How natural gas-powered vehicles work

Natural gas vehicles (NGVs) are alternative fuel vehicles that run on compressed or liquefied natural gas, which is a cleaner energy source. Compressed natural gas (CNG) is made by squashing the gas to less than one per cent of the volume it occupies at standard atmospheric pressure.

It’s stored in highly pressurised containers (usually metal canisters) at a pressure of between 176-253 kilograms per square centimetre (2,900-3,600 pounds per square inch), from where it’s distributed to the engine. The canisters are typically installed in the boot or under the rear seating.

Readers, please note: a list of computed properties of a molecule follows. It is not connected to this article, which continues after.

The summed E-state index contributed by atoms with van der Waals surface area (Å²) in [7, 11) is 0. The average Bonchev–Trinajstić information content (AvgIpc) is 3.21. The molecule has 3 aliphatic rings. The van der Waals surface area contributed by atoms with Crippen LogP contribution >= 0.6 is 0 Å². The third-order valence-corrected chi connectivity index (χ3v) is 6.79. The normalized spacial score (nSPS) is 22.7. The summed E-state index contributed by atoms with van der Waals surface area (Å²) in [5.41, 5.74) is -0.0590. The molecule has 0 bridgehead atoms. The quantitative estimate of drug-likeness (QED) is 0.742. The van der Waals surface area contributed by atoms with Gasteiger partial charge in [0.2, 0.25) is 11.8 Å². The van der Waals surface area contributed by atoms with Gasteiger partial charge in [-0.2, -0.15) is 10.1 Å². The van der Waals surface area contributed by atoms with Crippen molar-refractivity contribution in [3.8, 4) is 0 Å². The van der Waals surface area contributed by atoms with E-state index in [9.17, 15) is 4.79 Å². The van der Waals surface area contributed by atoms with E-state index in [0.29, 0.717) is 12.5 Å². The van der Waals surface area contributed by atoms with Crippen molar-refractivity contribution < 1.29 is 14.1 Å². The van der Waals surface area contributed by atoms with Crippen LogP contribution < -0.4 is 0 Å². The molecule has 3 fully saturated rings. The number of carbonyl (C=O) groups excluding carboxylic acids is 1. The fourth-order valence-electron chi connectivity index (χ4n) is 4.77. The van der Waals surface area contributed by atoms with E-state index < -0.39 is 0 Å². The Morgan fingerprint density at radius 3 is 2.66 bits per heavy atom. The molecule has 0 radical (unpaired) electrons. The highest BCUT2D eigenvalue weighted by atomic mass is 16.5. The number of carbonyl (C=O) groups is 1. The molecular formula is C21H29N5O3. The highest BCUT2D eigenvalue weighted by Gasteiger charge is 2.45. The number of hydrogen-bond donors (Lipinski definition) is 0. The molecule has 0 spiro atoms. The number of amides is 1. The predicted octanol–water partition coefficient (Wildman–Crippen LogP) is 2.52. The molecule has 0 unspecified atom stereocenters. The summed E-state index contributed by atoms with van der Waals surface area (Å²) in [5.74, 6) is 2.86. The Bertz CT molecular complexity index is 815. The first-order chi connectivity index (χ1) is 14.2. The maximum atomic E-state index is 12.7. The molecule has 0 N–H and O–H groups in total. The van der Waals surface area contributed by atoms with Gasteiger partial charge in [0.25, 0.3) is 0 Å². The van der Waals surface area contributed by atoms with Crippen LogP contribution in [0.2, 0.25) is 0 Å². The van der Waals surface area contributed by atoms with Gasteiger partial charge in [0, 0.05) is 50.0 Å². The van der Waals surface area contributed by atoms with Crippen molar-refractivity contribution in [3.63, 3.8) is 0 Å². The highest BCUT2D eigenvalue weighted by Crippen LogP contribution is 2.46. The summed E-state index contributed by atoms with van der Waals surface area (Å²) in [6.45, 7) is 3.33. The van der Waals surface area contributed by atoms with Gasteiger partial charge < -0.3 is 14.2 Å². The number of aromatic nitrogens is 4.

In contrast, liquefied natural gas (LNG) is made by turning natural gas into a liquid state via a process that involves removing any condensates, such as water and oil, before cooling the gas. The cooling process culminates in a purified liquid form of natural gas, which is approximately twice as dense as CNG.

The LNG can then be stored in relatively low-pressure canisters (about 4.9-10.5 kilograms per square centimetre/70-150 pounds per square inch) and integrated into a vehicle in a similar way to CNG varieties. Importantly, as the LNG is liquefied, prior to combustion in the engine, it must first be re-converted into gas via a vaporiser.

Overall, NGVs are becoming more common on the market as both CNG and LNG systems deliver ‘greener’ emissions compared to standard petrol and diesel vehicles.